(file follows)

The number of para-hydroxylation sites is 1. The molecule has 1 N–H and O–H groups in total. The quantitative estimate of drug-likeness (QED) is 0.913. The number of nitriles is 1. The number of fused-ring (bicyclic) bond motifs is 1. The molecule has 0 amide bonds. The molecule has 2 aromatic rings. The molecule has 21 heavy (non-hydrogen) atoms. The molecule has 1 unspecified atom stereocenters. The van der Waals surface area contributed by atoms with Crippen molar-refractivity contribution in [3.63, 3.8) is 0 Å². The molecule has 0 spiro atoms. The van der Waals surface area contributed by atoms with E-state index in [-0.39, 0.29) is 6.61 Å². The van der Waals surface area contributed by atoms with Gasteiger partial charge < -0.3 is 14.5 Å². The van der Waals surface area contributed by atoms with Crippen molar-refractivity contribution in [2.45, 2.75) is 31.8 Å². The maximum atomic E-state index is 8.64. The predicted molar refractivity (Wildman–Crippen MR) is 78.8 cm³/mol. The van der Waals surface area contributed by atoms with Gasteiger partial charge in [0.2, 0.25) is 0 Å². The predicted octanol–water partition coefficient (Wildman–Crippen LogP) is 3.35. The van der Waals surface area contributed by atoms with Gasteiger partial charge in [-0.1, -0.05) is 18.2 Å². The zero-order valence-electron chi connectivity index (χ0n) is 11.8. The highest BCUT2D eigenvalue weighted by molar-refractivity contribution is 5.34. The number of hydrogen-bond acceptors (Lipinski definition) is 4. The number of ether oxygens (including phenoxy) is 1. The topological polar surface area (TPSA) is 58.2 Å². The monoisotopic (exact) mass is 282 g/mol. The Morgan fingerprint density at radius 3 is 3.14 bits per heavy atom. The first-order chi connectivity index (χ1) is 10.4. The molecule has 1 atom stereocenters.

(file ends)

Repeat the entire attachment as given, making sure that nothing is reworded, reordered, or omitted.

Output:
The number of para-hydroxylation sites is 1. The molecule has 1 N–H and O–H groups in total. The quantitative estimate of drug-likeness (QED) is 0.913. The number of nitriles is 1. The number of fused-ring (bicyclic) bond motifs is 1. The molecule has 0 amide bonds. The molecule has 2 aromatic rings. The molecule has 21 heavy (non-hydrogen) atoms. The molecule has 1 unspecified atom stereocenters. The van der Waals surface area contributed by atoms with Crippen molar-refractivity contribution in [3.63, 3.8) is 0 Å². The molecule has 0 spiro atoms. The van der Waals surface area contributed by atoms with E-state index in [-0.39, 0.29) is 6.61 Å². The van der Waals surface area contributed by atoms with Gasteiger partial charge < -0.3 is 14.5 Å². The van der Waals surface area contributed by atoms with Crippen molar-refractivity contribution in [2.45, 2.75) is 31.8 Å². The maximum atomic E-state index is 8.64. The predicted molar refractivity (Wildman–Crippen MR) is 78.8 cm³/mol. The van der Waals surface area contributed by atoms with Gasteiger partial charge in [0.2, 0.25) is 0 Å². The predicted octanol–water partition coefficient (Wildman–Crippen LogP) is 3.35. The van der Waals surface area contributed by atoms with Gasteiger partial charge in [-0.1, -0.05) is 18.2 Å². The zero-order valence-electron chi connectivity index (χ0n) is 11.8. The highest BCUT2D eigenvalue weighted by molar-refractivity contribution is 5.34. The number of hydrogen-bond acceptors (Lipinski definition) is 4. The number of ether oxygens (including phenoxy) is 1. The topological polar surface area (TPSA) is 58.2 Å². The monoisotopic (exact) mass is 282 g/mol. The Morgan fingerprint density at radius 3 is 3.14 bits per heavy atom. The first-order chi connectivity index (χ1) is 10.4. The molecule has 1 atom stereocenters.